New Zealand needs nuclear power, say farmers
The Waikato pylon
controversy shows it is time for the country to reignite
the nuclear power debate, say leaders in New Zealand's
In light of Transpower's proposal to string 400kV lines
on pylons running from Whakamaru to Otahuhu up the
central North Island, Federated Farmers vice-president
Charlie Pedersen says it's time New Zealand grew up.
"Nuclear power could offer New Zealand some very
economic and environmentally-friendly options as far as
producing electricity at the top end of our country,"
"Let's join the century that we actually live in."
"A lot of other countries get their energy that way."
Federated Farmers has advised its members to unite in
their negotiations with Transpower.
Mr Pedersen says Transpower has made a rod for its back
through past dealings with farmers.
In the case of farmers living with existing lines south
of Auckland, they plan to tell Transpower they will not
sit at any negotiation table until proper compensation
for the lines they already have running across their
properties is resolved.
"If we bargain together we have a great deal of
strength rather than individually," says Mr Pedersen.
He says the power lines are a significant detriment to
the value of a property, and restrictions planned on land
use along the lines corridor will hurt farmers.
"The effect on property values and land has to be
balanced with the need to provide Aucklanders with air-conditioning."
People have the right to turn on a switch and have a
light go on, Mr Pedersen says, but to keep the whole
country in power long term, other options have to be
"Two out of the last three years we have had the
threat of blackouts. Something has to be done."
His calls for the nuclear debate are backed by other
Federated Farmers members.
Auckland dairy section chairman John Sexton says that
when he has discussed the issue with members, he has seen
"Other countries are doing it. We've almost run out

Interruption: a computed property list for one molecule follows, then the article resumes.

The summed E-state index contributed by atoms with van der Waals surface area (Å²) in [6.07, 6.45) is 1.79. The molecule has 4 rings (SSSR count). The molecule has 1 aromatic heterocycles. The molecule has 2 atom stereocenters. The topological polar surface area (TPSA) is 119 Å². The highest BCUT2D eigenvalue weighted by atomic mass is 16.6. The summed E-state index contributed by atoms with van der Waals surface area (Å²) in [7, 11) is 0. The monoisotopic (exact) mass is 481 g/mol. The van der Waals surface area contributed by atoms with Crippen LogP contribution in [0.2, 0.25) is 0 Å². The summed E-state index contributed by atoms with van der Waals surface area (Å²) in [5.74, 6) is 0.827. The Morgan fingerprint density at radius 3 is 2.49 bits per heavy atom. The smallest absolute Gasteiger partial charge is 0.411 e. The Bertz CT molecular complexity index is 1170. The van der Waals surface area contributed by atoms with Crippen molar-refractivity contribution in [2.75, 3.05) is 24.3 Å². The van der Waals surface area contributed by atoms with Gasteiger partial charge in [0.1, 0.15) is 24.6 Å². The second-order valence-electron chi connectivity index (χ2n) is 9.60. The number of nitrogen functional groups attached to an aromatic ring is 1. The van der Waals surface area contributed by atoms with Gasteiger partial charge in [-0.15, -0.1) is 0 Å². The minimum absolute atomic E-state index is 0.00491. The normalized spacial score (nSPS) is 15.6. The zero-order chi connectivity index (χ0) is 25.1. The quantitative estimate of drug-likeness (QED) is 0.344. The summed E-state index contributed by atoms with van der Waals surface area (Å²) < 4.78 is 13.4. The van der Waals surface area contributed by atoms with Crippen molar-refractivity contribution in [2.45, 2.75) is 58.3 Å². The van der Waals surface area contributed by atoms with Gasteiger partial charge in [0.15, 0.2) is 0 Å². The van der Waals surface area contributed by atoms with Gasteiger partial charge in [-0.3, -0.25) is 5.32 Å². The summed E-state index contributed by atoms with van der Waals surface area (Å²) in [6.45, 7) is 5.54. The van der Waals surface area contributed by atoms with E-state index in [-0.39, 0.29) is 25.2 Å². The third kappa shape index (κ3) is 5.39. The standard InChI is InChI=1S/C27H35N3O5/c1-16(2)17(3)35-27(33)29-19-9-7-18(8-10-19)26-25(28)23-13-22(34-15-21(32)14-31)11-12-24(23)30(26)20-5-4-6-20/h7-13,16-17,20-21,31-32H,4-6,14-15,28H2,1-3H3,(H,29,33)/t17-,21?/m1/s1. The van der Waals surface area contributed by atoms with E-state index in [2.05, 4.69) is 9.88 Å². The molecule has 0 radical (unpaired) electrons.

of hydro power, which leaves us gas and coal, and we
can't do that because of our commitment to Kyoto."
While farmers seem to want the nuclear debate and demand
Transpower look at other options, most are worried about
the impact the lines would have on their business.
Matamata dairy farmer Adrian Ball farms 121ha in the
heart of cow country on some of the most expensive
dairying land in New Zealand. His finely-tuned business
won the Fonterra farm business of the year in 2003.
The technology is old, he says.
"Farms have got a lot more intensive."
In his area the planned line runs across airstrips and
cropping land, where farmers rely on choppers for
He says if the line goes ahead, Transpower should pay
rental rates, not lump-sum compensation.
One route option runs through the back of his farm.
"It is an easy option, but it's not fixing the
problem of what's best for New Zealand."
He says in his area the bulk of those affected are dairy
"The dairy industry has been proactive in terms of
the environment and that's had a huge cost for farmers to
comply with those standards. We don't think Transpower
has been proactive at all."
What it's about
The top half of the North Island - especially Auckland -
can't get enough electricity from the rest of the country
because its transmission lines are out of date.
Transpower, the company which runs the national grid,
wants to solve the problem by building a new line of
bigger pylons up to 70m high through private land across
Waikato and South Auckland.
Many landowners are horrified. They say the pylons will
wreck their property values, restrict their ability to
use their land and may also damage their health.
Today's coverage is the final part of a week-long Herald
series examining the argument from both sides - from the
planners who say the new line is essential to the
protesters vowing to fight it to the bitter end.
Zdroj: The New Zealand Herald
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